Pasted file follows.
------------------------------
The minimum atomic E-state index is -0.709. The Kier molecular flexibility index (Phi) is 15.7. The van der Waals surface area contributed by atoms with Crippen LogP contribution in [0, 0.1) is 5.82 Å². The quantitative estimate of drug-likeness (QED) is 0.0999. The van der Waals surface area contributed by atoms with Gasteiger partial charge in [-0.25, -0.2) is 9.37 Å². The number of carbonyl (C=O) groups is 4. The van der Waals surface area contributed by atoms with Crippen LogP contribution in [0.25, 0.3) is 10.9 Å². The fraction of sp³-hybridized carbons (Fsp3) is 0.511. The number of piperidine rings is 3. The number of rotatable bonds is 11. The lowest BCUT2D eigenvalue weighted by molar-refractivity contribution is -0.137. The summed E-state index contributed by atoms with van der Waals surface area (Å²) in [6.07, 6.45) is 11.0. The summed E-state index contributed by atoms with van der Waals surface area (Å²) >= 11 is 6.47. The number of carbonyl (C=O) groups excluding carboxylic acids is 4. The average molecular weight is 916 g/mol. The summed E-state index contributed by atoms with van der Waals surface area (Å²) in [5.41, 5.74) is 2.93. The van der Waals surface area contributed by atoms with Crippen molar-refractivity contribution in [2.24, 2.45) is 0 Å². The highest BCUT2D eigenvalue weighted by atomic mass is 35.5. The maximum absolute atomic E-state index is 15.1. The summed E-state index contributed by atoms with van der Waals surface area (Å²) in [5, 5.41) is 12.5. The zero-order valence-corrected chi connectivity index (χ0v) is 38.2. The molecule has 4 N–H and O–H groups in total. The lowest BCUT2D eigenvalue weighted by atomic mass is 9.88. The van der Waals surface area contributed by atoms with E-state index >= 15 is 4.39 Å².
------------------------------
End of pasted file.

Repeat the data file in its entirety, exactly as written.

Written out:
The minimum atomic E-state index is -0.709. The Kier molecular flexibility index (Phi) is 15.7. The van der Waals surface area contributed by atoms with Crippen LogP contribution in [0, 0.1) is 5.82 Å². The quantitative estimate of drug-likeness (QED) is 0.0999. The van der Waals surface area contributed by atoms with Gasteiger partial charge in [-0.25, -0.2) is 9.37 Å². The number of carbonyl (C=O) groups is 4. The van der Waals surface area contributed by atoms with Crippen LogP contribution in [0.25, 0.3) is 10.9 Å². The fraction of sp³-hybridized carbons (Fsp3) is 0.511. The number of piperidine rings is 3. The number of rotatable bonds is 11. The lowest BCUT2D eigenvalue weighted by molar-refractivity contribution is -0.137. The summed E-state index contributed by atoms with van der Waals surface area (Å²) in [6.07, 6.45) is 11.0. The summed E-state index contributed by atoms with van der Waals surface area (Å²) >= 11 is 6.47. The number of carbonyl (C=O) groups excluding carboxylic acids is 4. The average molecular weight is 916 g/mol. The summed E-state index contributed by atoms with van der Waals surface area (Å²) in [5.41, 5.74) is 2.93. The van der Waals surface area contributed by atoms with Crippen molar-refractivity contribution in [2.24, 2.45) is 0 Å². The highest BCUT2D eigenvalue weighted by atomic mass is 35.5. The maximum absolute atomic E-state index is 15.1. The summed E-state index contributed by atoms with van der Waals surface area (Å²) in [5, 5.41) is 12.5. The zero-order valence-corrected chi connectivity index (χ0v) is 38.2. The molecule has 4 N–H and O–H groups in total. The lowest BCUT2D eigenvalue weighted by atomic mass is 9.88. The van der Waals surface area contributed by atoms with E-state index >= 15 is 4.39 Å².